What does good customer service look like to agents?

Any company working within the property industry needs to keep on top of their customer service if they want to continue to thrive and retain their competitive edge.

When Zoopla’s agent partners were asked what they needed to work on to differentiate themselves from the competition back in May, the top answer (55% of sample) was ‘my service to my clients’.

But what does good customer service truly look like to consumers and agents alike? Zoopla recently surveyed a group of online house hunters to find out, and here are the results.

The most crucial contributor to good customer experience was comprehensive access to the agent’s service on mobile, via app or mobile web (75% of respondents).

Getting timely answers to queries in a proactive way from an estate agent was the next most pressing need among the group (52%) while getting a quick response was the next (51%), followed by a choice of communication methods such as email, SMS, a branch/office or live chat (39%).

And perhaps surprisingly given today’s ongoing digital revolution, nearly a third of respondents said they sought the ‘personal touch’ via face to face and phone discussions, as well as being able to deal with agents outside normal business hours.

But does this research marry up with what agents think makes great customer service? We spoke with three property professionals to find out.

Extreme lengths

Natasha Willis, Head of Property Management at prime London company Aykroyd & Co says her customer service strategy is to take ‘going the extra mile’ to extreme lengths. While many property managers will help landlords and tenants in unusual circumstances.

“The industry has become very centralised and de-personalised but I’m the opposite of that,” she says. This has included chasing a British Gas engineer down the street, doing tenants’ shopping so they have something to eat after returning from a late flight and, on one occasion, helping pack up a six-bedroom house in central London for a landlord.

Her company, which specialises in both vacant and traditional property management, is carving out a niche in the market with this approach. “It’s all about being personable – if there are issues at the property then I go down there to talk with the tenants about it,” she says.

The strategy seems to be well received; tenants regularly invite Natasha in for lunch or even dinner when she’s doing property inspections or if she’s there to sort out a problem.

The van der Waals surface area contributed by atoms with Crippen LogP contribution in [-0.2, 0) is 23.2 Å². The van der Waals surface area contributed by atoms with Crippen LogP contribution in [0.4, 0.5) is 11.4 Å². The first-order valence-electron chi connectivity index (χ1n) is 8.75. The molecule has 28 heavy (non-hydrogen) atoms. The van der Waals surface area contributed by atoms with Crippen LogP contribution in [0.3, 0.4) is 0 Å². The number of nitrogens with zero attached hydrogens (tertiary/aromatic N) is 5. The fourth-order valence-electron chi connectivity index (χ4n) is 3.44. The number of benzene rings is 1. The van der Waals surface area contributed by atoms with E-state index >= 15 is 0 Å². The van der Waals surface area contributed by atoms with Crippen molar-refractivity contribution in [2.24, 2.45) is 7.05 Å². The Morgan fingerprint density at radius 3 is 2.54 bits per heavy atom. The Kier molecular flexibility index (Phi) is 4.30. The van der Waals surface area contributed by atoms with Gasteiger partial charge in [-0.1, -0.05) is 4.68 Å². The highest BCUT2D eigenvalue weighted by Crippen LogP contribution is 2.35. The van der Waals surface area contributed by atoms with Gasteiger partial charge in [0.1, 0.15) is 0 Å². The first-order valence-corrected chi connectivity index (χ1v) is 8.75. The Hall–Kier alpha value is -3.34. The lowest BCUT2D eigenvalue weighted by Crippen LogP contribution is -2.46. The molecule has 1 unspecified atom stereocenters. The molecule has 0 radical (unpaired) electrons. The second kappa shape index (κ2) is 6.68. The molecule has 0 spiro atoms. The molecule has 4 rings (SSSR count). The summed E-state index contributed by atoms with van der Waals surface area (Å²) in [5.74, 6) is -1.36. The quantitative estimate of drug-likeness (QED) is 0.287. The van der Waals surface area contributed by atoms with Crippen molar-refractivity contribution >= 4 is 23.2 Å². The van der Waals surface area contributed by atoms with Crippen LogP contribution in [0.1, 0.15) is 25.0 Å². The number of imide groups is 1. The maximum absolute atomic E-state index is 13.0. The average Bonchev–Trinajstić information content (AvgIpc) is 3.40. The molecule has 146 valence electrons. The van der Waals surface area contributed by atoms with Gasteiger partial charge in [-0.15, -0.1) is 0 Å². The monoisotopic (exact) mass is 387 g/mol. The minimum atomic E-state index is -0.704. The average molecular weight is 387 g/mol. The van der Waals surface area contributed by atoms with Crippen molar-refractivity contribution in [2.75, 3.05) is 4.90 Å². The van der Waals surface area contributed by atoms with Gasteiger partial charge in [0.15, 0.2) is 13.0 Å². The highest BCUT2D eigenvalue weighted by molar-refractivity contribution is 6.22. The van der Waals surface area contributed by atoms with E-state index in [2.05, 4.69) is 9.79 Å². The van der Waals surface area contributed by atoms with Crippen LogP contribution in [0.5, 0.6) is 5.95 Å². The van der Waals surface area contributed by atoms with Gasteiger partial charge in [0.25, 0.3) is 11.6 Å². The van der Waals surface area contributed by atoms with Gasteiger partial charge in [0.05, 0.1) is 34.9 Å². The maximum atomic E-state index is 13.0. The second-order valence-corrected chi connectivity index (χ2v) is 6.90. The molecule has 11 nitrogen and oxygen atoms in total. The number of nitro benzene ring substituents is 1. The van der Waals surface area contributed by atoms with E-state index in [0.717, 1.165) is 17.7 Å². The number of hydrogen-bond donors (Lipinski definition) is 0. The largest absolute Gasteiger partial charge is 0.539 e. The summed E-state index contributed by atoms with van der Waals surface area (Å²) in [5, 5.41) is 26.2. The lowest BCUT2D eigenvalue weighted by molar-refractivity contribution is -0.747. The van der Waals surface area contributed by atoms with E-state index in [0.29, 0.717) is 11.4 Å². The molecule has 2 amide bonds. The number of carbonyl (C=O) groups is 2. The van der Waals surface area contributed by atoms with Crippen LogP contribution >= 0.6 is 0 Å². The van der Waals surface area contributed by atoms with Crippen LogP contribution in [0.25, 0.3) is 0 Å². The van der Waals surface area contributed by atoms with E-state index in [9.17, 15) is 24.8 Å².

Real motivation

Jonathan Handford, MD of Leamington Spa agency Fine & Country, says the secret to good customer service is motivation.

“Our associates here at Fine & Country are self-employed and therefore every sale is important to them and consequently they cherish and nurture everything from the start of the process,” he says.

Handford also says his negotiators hold the hand of clients all the way through from valuation to completion rather than customers being forced to deal with several different people as the sale progresses.

“I think it’s really important that sellers have that single point of contact because they don’t have to explain things to people over and over again, and things don’t get lost in translation,” he adds.

To help facilitate this, Handford uses WhatsApp groups for each sale which are used initially by just the negotiator and vendor, and then later has third parties such as the solicitor added so that issues can be solved immediately.

“Some of our agents also upload videos to these WhatsApp groups to let vendors know about viewings and other activity during a sale. People respond really well to that.”



Getting personal

Simon Barnes of agency H Barnes & Co says his company takes a different approach to customer
support. His company focuses on the client rather than the property and achieves that because it ensures negotiators have no more than five active customers at any one time.

“Any more than that and it’s difficult to give people a good service, so we deal with clients on a one-on-one basis to give them the best service possible.”

Simon is also keen not to send out ‘blanket’ emails to his customers and wants to ensure, if they are looking to buy, that they are only sent relevant properties that fit their brief as they become available.

“Many of our clients don’t want to be inundated with property brochures, so we don’t just throw mud at a wall and hope for the best.”

In summary

Despite recent technological leaps forward home buyers, vendors, landlords and tenants still like the personal touch, something Zoopla’s research shows a third expect as standard. 

On the other hand, they also want to do much of the interaction on their smartphones which 78% of people in the UK use to access the internet. 

The clear take-out for agents is that they need to focus on ‘mobile’ if they want to provide excellent customer service, however they do it.


Author: Nigel Lewis, property journalist